MPs will get a vote on whether to hold another referendum if they back the EU Withdrawal Agreement Bill, she said.
The bill also contains new guarantees on workers' rights, environmental protections and the Irish backstop as well a customs "compromise".
If MPs reject the bill, she warned them a negotiated exit would be "dead in the water" and Brexit could be stopped.
MPs have rejected the withdrawal agreement negotiated with the EU three times.
In what is seen as a last roll of the dice, Mrs May is now bringing the Withdrawal Agreement Bill - legislation required to bring the agreement into UK law - to Parliament in early June.
In a speech in London, the prime minister said the deadlock over Brexit was having a "corrosive" impact on British politics and stopping progress in other areas.
"We are making a new offer to find common ground in Parliament," she said. "That is the only way to deliver Brexit."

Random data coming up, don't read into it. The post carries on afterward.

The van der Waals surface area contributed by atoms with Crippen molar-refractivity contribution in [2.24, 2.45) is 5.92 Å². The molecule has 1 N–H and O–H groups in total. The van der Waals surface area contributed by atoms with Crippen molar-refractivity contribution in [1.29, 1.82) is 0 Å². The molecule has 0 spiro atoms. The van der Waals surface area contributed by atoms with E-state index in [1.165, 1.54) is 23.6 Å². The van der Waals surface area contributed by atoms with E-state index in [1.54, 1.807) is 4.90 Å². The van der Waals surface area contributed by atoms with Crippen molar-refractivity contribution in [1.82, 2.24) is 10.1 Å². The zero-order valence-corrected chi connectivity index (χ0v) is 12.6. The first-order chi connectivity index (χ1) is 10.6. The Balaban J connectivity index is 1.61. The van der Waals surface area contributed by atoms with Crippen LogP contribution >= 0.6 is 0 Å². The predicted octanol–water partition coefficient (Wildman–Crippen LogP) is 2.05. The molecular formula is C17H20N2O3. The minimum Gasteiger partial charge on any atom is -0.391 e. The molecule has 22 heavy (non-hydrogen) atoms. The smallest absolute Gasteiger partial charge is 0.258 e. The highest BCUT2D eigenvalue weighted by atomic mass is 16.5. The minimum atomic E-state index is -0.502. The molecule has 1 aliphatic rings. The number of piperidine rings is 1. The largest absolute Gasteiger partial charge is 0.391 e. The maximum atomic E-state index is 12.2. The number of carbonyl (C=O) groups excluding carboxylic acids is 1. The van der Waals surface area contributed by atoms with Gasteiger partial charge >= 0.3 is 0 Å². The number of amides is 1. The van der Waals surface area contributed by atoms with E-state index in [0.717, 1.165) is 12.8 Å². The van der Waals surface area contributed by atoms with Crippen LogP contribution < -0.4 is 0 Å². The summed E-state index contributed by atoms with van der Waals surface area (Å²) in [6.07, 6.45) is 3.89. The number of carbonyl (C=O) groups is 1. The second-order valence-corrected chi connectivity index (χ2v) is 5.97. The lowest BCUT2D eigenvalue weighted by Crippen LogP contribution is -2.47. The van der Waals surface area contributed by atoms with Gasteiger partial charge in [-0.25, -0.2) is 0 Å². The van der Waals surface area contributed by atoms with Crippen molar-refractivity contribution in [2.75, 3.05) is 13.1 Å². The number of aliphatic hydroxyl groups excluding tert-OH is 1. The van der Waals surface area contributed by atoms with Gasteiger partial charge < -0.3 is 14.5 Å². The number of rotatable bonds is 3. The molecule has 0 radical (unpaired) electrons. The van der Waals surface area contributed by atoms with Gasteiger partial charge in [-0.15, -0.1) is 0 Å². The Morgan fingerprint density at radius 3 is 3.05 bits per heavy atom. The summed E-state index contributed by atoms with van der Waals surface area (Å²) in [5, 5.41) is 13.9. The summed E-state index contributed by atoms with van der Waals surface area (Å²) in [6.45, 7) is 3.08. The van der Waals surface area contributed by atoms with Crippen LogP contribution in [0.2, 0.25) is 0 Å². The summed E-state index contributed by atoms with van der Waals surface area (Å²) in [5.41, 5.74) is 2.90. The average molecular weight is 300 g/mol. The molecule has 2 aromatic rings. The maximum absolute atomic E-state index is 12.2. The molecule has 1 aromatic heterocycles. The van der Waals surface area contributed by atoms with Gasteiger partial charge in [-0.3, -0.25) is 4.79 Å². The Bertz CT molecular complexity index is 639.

She said MPs would have the chance to vote on whether to hold another referendum before the exit agreement was ratified and, if MPs backed it, the government would make the necessary arrangements.
While she personally opposed another referendum on the terms of Brexit, the PM said she recognised the "genuine and sincere" feelings on the issue in Parliament,
She urged MPs to back the Withdrawal Agreement Bill at its first parliamentary hurdle in and then "make the case" for another public vote when the bill was examined in detail.
Mrs May also said there would be new legislation to ensure UK workers' rights were "no less favourable" than within the EU and guarantees that there would no dilution in environmental standards.
In a move to reassure Tory Brexiteers, she said there would be a legal obligation on the government to find alternative arrangements to maintain an open border in Northern Ireland by the end of 2020 to ensure the controversial backstop plan never had to come into force.
Northern Ireland would remain aligned with the rest of the UK, in terms of regulation, after Brexit and would not be part of a separate customs territory.
Appealing to MPs to back her plan, she said it would honour the 2016 referendum result, adding: "I have compromised, now I ask you to compromise too."